“If a man steals an ox or a sheep, and slaughters it or sells it, he shall restore five oxen for an ox and four sheep for a sheep. 2 If the thief is found breaking in, and he is struck so that he dies, there shall be no guilt for his bloodshed. 3 If the sun has risen on him, there shall be guilt for his bloodshed. He should make full restitution; if he has nothing, then he shall be sold for his theft. 4 If the theft is certainly found alive in his hand, whether it is an ox or donkey or sheep, he shall restore double.
- This week, we continue to learn more about the way in which the legal system was designed. You’ll notice that regardless of the sin, there was an assigned consequence. Sin always has a consequence tied to it. We may not experience that consequence immediately, but there is still consequence. Every act we commit – whether good or evil – plants a seed and produces some type of harvest in our lives (see Matthew 13 for a great parable on the wheat and the tares). If we continually sow good, then good will bloom from our lives. If we continually sow evil, then evil will sprout.
5 “If a man causes a field or vineyard to be grazed, and lets loose his animal, and it feeds in another man’s field, he shall make restitution from the best of his own field and the best of his own vineyard.
6 “If fire breaks out and catches in thorns, so that stacked grain, standing grain, or the field is consumed, he who kindled the fire shall surely make restitution.
- These two scenarios are different than the first because they could happen accidentally or through carelessness. But notice that even though it was accidental, there were still consequences. We’ve all inadvertently hurt someone’s feelings by saying something in an unloving way or accidentally darted out in front of someone on the way to the grocery store. Even though the acts were not deliberate, they still offer consequences. This is so key to recognize because in our world today, many people are self-consumed and fail to see that unintentional actions bear penalties, too.
7 “If a man delivers to his neighbor money or articles to keep, and it is stolen out of the man’s house, if the thief is found, he shall pay double. 8 If the thief is not found, then the master of the house shall be brought to the judges to see whether he has put his hand into his neighbor’s goods.
9 “For any kind of trespass, whether it concerns an ox, a donkey, a sheep, or clothing, or for any kind of lost thing which another claims to be his, the cause of both parties shall come before the judges; and whomever the judges condemn shall pay double to his neighbor. 10 If a man delivers to his neighbor a donkey, an ox, a sheep, or any animal to keep, and it dies, is hurt, or driven away, no one seeing it, 11 then an oath of the Lord shall be between them both, that he has not put his hand into his neighbor’s goods; and the owner of it shall accept that, and he shall not make it good. 12 But if, in fact, it is stolen from him, he shall make restitution to the owner of it. 13 If it is torn to pieces by a beast, then he shall bring it as evidence, and he shall not make good what was torn.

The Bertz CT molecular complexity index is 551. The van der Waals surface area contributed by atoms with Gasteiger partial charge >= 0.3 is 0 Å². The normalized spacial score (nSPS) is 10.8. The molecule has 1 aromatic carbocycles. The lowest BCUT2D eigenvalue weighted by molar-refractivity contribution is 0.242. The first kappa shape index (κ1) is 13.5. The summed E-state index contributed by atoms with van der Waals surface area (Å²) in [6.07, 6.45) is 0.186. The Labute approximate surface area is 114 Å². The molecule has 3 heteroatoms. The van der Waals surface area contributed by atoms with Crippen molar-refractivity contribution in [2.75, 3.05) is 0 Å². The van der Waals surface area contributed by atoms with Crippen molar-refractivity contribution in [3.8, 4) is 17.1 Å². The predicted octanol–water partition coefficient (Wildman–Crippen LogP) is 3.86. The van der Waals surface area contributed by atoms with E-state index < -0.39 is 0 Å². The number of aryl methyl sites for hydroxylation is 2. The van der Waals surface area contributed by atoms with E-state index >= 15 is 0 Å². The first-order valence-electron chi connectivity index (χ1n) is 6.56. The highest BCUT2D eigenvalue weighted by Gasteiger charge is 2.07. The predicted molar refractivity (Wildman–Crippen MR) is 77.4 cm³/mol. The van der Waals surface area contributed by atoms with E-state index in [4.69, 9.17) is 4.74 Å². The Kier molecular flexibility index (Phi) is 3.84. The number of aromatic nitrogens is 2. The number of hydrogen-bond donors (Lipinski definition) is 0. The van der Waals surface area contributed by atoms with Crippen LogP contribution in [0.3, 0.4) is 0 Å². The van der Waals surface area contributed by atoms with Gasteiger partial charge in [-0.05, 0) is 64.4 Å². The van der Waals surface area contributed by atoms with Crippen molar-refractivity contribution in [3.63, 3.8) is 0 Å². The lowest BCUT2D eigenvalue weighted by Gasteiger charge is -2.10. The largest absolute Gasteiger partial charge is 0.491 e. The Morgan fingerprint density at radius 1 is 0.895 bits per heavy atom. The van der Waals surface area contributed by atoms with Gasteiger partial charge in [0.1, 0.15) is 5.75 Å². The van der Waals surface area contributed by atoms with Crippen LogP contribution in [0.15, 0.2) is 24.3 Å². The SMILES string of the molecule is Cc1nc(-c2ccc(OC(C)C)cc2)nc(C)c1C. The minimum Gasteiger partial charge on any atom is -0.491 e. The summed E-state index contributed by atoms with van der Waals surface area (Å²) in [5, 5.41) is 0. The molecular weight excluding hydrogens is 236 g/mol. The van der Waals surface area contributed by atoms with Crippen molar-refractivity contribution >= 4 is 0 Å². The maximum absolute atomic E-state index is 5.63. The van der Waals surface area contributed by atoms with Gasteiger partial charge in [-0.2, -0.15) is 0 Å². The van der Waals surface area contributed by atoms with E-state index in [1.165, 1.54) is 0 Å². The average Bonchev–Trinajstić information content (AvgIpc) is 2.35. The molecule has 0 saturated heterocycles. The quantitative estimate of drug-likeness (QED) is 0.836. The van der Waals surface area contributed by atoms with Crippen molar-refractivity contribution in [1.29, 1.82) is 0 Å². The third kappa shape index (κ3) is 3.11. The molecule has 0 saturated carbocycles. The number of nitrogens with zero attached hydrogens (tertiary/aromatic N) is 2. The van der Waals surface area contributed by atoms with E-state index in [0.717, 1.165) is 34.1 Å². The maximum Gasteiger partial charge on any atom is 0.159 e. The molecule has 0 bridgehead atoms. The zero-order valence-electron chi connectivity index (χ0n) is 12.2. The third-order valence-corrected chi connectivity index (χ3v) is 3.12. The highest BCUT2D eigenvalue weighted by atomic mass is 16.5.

14 “And if a man borrows anything from his neighbor, and it becomes injured or dies, the owner of it not being with it, he shall surely make it good. 15 If its owner was with it, he shall not make it good; if it was hired, it came for its hire.
- The Jewish society was to be built upon honesty and integrity. It’s devastating how far our current society has strayed from this original state. God desires us to be pure and honest, and the book of Proverbs provides us with several words of truth:
o Let not mercy and truth forsake you; Bind them around your neck, Write them on the tablet of your heart (Proverbs 3:3).
o For my mouth will speak truth; Wickedness is an abomination to my lips (Proverbs 8:7).
o He who speaks truth declares righteousness, But a false witness, deceit (Proverbs 12:17).
o The truthful lip shall be established forever, But a lying tongue is but for a moment (Proverbs 12:19).
16 “If a man entices a virgin who is not betrothed, and lies with her, he shall surely pay the bride-price for her to be his wife. 17 If her father utterly refuses to give her to him, he shall pay money according to the bride-price of virgins.
- Until a daughter was married, she belonged to her father. Once a marriage was arranged, the husband-to-be would actually pay a dowry for her. I love this idea – especially as a woman – because we belong to our heavenly Father. And even more so, we are the bride of Christ (Revelation 21:9) and a dowry was paid for us through Christ.
18 “You shall not permit a sorceress to live.
- The occult and witchcraft is common in this day in age. But, in Moses’ time, witchcraft was not even to be given a foothold – the individual was put to death.